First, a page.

COLUMBUS, Ga. (Aug. 31, 2018) -- It was a full house at the National Infantry Museum in Columbus, Georgia, for the closing of the four-day Centennial Leadership Symposium Aug. 30.

U.S. and International forces filled the theater to listen to Maj. Gen. Gary M. Brito, commanding general of the Maneuver Center of Excellence and Fort Benning, and the Teresa Tomlinson, mayor of the city of Columbus, discussed the importance of leadership, its application and characteristics, as well as women's equality within leadership.

"In the military we have one form of legitimate power," said Brito. "Your spoken word does give you some legitimate power: 'Do this because I said so.' I will tell you that is not the form of leadership that you want to go across your organization."

Brito continued to explain how a positive command climate can go a long way. Some individuals, according to Brito, begin developing leader-like qualities before they even join the workforce: at home, in high school, at church, and so on. Brito proceeded to identify three major categories of positive leadership: character, competence and candor.

"Character is something we need to have," he said. "The character of the Soldier, the character of the leader, and the character of the person is key. You really shouldn't expect others to emulate you or follow you if you have a weak character. When times are hard, when it is hard to make a decision, and the resources may not be there, when it is easier to do the wrong thing and harder to do the right thing, the character of the leader will motivate and inspire others to follow you."

Brito continued to engage with the audience by asking questions, and providing examples of how competence and the continuous will of a leader enhance the leader's skillset, allow everyone to achieve the success of the mission and are examples for others to follow.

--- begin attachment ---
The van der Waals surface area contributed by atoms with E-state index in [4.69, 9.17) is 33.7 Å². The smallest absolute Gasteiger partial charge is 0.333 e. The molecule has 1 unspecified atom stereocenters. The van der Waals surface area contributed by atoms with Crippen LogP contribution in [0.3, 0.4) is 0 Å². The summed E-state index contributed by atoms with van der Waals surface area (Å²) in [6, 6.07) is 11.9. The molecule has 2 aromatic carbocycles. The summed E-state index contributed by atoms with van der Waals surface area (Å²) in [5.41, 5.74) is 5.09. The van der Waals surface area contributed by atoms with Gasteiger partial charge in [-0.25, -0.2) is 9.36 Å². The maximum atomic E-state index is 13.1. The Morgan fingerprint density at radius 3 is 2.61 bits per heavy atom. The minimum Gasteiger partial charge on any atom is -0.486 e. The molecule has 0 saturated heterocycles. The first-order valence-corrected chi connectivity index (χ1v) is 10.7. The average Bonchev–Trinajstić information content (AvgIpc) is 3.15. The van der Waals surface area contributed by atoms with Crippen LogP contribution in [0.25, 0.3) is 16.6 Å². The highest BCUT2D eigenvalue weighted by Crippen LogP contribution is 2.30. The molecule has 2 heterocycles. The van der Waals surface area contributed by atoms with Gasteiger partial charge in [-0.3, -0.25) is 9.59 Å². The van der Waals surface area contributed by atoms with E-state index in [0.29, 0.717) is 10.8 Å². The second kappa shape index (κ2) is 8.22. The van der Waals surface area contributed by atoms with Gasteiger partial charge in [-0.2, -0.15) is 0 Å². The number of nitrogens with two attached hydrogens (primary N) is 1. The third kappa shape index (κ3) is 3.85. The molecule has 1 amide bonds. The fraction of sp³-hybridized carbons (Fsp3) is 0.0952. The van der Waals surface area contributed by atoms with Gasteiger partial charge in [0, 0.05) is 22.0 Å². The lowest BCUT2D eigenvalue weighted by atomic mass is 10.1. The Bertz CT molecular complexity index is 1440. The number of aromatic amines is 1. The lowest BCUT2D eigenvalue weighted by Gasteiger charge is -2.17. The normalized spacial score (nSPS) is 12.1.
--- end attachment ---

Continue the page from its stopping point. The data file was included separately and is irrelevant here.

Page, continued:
"You have to be a great leader with character, a great person of candor, and give the very best leadership to your Soldiers and their Families," said Brito. "that is what they expect of you, and I do as well."

Following Brito, Tomlinson took the stage to focus on women's equality and how important it is in leadership.

"Women do not necessarily have it harder, we have it different," said Tomlinson. "There are certainly systemic societal norms that make our journey very difficult. All of us have our own journey, and our own story."

Tomlinson also described how the military itself has set a standard in this nation of inclusion, diversity and equal opportunities on every level. She also recounted her experiences as mayor of Columbus.

"I would say that having been a woman, elected leadership has been a challenge in some respects, and an asset in others," said Tomlinson. "It makes it more difficult to gain respect of the traditional power structure; it makes it easier to garner the respect and admiration of those, who because of their own journey, know the strength and character it took to overcome the inertia of tradition. Those folks trust and appreciate you as a leader and will support and defend you and will follow you because of your unique journey, because of your distinction."

The Centennial Leadership Symposium ended with an appreciation of not only the Fort Benning community and the partnership it has established throughout the past hundred years.

To learn more about the Centennial Leadership Forum, visit the "Related Links" section on this page.

For photos from the Centennial Leadership Symposium, also visit the "Related Links" section on this page.